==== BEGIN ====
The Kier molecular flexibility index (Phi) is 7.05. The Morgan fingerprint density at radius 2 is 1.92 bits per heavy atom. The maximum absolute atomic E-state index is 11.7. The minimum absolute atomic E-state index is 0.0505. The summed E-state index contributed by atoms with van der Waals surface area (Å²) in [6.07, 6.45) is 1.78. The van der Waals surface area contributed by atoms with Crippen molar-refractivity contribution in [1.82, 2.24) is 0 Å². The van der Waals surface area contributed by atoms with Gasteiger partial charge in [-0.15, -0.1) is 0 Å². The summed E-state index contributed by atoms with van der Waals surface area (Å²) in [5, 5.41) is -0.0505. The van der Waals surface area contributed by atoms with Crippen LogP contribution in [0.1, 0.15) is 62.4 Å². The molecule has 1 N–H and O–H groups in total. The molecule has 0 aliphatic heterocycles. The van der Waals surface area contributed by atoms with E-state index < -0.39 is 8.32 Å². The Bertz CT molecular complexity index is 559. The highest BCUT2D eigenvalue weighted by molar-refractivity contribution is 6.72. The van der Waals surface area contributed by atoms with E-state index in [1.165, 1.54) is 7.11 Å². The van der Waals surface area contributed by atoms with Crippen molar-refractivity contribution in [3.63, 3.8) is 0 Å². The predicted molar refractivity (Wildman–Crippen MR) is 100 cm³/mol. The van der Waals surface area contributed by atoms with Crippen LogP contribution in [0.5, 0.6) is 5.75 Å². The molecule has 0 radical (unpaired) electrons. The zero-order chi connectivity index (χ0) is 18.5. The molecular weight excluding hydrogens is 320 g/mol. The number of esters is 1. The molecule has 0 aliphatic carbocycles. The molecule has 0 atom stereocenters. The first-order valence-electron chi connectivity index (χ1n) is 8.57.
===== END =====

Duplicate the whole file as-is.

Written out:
The Kier molecular flexibility index (Phi) is 7.05. The Morgan fingerprint density at radius 2 is 1.92 bits per heavy atom. The maximum absolute atomic E-state index is 11.7. The minimum absolute atomic E-state index is 0.0505. The summed E-state index contributed by atoms with van der Waals surface area (Å²) in [6.07, 6.45) is 1.78. The van der Waals surface area contributed by atoms with Crippen molar-refractivity contribution in [1.82, 2.24) is 0 Å². The van der Waals surface area contributed by atoms with Gasteiger partial charge in [-0.15, -0.1) is 0 Å². The summed E-state index contributed by atoms with van der Waals surface area (Å²) in [5, 5.41) is -0.0505. The van der Waals surface area contributed by atoms with Crippen LogP contribution in [0.1, 0.15) is 62.4 Å². The molecule has 1 N–H and O–H groups in total. The molecule has 0 aliphatic heterocycles. The van der Waals surface area contributed by atoms with E-state index < -0.39 is 8.32 Å². The Bertz CT molecular complexity index is 559. The highest BCUT2D eigenvalue weighted by molar-refractivity contribution is 6.72. The van der Waals surface area contributed by atoms with E-state index in [1.165, 1.54) is 7.11 Å². The van der Waals surface area contributed by atoms with Crippen molar-refractivity contribution in [3.63, 3.8) is 0 Å². The predicted molar refractivity (Wildman–Crippen MR) is 100 cm³/mol. The van der Waals surface area contributed by atoms with Crippen LogP contribution in [0.5, 0.6) is 5.75 Å². The molecule has 0 radical (unpaired) electrons. The zero-order chi connectivity index (χ0) is 18.5. The molecular weight excluding hydrogens is 320 g/mol. The number of esters is 1. The molecule has 0 aliphatic carbocycles. The molecule has 0 atom stereocenters. The first-order valence-electron chi connectivity index (χ1n) is 8.57.